What Really Causes Stretch Marks (& How Can You Stop Caring So Much)?

Along with pimples, cellulite, and eczema, stretch marks are another unavoidable bodily creation that some of us are just marked for. Those bumpy red or brown scars are officially known as "striae distensae," according to Right as Rain by UW Medicine, and can happen to anyone. They're caused by the strain on the skin that occurs during a period of rapid weight gain or growth.

Unfortunately for those who are yet to fall in love with their stretch marks, these marks are a form of permanent scarring. While you can't get rid of them, they do tend to become less obvious with time, fading from red or brown to white or skin color.

There are things you can do to reduce their appearance, but you shouldn't feel any pressure to do so. Seeing as your stretch marks are, for the most part, here to stay, it's worth learning how to make your peace with them. You may not ever learn to love these scars, but by changing your mindset and self-talk, you can get to a point where you stop caring so much. Because ultimately, most stretch marks are less than a few inches long; they don't really have the power to ruin your life unless you let them.

The scientific reason for stretch marks

It's possible to grow or gain weight without getting stretch marks, but it's the pressure of super quick growth that leads to scarring. As Right as Rain explains, the skin struggles to expand at the rate it needs to in order to keep up with the body growth, whether that's in height or weight. As a result, the collagen and elastin present in the skin is damaged, which leads to the visible marks on the surface of the skin.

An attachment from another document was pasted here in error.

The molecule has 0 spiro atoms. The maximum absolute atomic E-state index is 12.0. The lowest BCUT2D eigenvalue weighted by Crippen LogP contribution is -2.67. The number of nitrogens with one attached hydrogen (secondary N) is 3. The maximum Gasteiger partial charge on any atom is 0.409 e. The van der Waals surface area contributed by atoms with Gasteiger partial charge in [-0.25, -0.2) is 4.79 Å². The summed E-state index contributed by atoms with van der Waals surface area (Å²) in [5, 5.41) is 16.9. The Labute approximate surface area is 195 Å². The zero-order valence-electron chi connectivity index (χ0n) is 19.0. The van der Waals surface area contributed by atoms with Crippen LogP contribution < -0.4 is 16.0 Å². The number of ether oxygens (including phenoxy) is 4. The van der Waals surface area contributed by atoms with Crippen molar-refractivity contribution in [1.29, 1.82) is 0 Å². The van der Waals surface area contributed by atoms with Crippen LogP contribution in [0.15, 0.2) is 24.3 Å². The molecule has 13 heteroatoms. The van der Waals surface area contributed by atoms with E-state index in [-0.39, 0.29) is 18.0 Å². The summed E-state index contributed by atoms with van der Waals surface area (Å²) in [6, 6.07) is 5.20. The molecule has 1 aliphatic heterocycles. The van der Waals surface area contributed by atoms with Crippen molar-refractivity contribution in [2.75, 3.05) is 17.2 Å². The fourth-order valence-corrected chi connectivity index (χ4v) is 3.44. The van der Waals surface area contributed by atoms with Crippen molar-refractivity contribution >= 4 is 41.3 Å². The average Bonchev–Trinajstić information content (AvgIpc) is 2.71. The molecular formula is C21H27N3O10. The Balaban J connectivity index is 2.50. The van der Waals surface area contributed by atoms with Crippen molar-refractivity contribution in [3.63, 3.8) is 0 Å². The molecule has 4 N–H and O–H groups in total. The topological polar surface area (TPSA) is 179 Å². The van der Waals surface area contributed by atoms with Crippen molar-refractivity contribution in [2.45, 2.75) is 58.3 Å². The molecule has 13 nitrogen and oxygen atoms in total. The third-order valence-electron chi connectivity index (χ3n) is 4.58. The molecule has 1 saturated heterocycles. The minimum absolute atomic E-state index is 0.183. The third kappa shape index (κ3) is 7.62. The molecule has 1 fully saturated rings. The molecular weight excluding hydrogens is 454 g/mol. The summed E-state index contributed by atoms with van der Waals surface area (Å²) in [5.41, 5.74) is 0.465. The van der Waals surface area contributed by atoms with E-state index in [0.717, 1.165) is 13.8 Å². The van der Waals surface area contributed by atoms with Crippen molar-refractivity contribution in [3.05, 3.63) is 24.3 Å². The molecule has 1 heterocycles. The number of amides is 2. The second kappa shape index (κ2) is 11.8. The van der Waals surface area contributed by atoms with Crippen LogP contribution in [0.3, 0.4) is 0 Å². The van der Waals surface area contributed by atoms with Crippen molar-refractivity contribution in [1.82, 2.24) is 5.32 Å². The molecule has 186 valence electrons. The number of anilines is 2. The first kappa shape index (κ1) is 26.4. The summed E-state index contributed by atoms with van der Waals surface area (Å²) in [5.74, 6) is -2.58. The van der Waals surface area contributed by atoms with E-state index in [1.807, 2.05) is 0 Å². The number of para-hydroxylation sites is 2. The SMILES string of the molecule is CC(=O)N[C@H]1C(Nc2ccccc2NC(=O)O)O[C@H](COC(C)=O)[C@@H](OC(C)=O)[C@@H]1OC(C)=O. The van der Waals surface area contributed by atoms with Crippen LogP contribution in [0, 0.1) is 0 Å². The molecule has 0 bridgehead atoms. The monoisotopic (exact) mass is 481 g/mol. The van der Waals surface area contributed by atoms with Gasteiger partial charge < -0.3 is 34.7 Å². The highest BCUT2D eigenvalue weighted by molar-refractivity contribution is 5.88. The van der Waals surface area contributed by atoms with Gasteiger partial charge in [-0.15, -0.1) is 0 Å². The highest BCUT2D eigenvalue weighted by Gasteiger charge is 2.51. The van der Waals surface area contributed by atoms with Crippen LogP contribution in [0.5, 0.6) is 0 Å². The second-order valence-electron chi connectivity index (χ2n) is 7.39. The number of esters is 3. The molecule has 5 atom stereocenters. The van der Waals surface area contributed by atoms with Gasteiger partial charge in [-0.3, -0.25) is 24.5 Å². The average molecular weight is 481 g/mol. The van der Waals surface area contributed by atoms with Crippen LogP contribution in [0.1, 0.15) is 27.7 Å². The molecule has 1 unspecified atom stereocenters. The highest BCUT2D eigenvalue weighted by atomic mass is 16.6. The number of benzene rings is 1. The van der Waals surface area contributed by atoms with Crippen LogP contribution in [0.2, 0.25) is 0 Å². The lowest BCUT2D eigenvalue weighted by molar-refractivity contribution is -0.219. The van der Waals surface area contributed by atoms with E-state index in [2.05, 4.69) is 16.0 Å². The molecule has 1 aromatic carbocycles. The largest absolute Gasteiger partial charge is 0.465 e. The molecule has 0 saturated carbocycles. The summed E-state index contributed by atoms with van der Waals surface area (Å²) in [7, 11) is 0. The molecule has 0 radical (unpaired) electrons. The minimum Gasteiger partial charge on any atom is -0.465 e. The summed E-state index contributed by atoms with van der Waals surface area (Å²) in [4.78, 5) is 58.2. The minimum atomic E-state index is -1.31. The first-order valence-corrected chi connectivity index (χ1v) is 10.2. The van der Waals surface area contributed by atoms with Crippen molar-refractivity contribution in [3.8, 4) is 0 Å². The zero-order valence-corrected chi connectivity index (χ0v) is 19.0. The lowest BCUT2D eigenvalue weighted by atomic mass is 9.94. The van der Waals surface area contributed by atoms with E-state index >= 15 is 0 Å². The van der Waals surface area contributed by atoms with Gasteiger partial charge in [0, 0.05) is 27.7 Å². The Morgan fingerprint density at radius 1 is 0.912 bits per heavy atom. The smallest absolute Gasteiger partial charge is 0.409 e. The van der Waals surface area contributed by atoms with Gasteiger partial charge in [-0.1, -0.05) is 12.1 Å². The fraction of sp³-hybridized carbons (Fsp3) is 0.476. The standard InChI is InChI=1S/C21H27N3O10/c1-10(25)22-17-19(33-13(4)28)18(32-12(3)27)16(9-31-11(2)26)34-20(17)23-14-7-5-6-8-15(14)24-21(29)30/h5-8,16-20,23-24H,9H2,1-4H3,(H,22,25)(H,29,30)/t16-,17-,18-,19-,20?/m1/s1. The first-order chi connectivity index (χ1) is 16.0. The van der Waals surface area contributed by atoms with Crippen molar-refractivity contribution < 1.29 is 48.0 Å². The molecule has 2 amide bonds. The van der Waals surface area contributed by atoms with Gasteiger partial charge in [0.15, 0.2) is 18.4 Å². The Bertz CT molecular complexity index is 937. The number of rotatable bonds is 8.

Speaking to the outlet, University of Washington Medical Center-Roosevelt dermatologist Dr. Michi Shinohara shared that the initial redness of the stretch marks occurs because of "the body's attempt at healing the wound."

Stretch marks are most commonly associated with pregnancy, but they can also appear on the skin of children going through puberty or body-builders and athletes experiencing extreme muscle growth. People with certain medical conditions that lead to rapid weight gain can also get stretch marks. Around 50 to 90% of women have them, but men do get them, too — the notion that men don't get stretch marks is a myth (via WebMD). So the major reason not to care about their existence is because they are totally normal. Statistically speaking, most of the women you come across will have them, too.

Get to a point of neutrality

Ideally, it would be great to come to love your stretch marks the way you love other parts of your body. Self-love sets the standard for how other people treat you and comes with an array of mental health benefits, and part of that is loving and respecting your body from head to toe. But truthfully, love can feel like an impossible target when you feel terrible about something on your body, like your stretch marks.

It's totally understandable that there's a universal struggle to develop positive feelings towards stretch marks and other "imperfections" when society conditions us to be so hard on ourselves. If you're judging yourself against conventional beauty standards and you have a deep-set dislike or even hatred toward that part of yourself, reaching for body-positivity might be too much to begin with. That's okay. Aim for neutrality instead.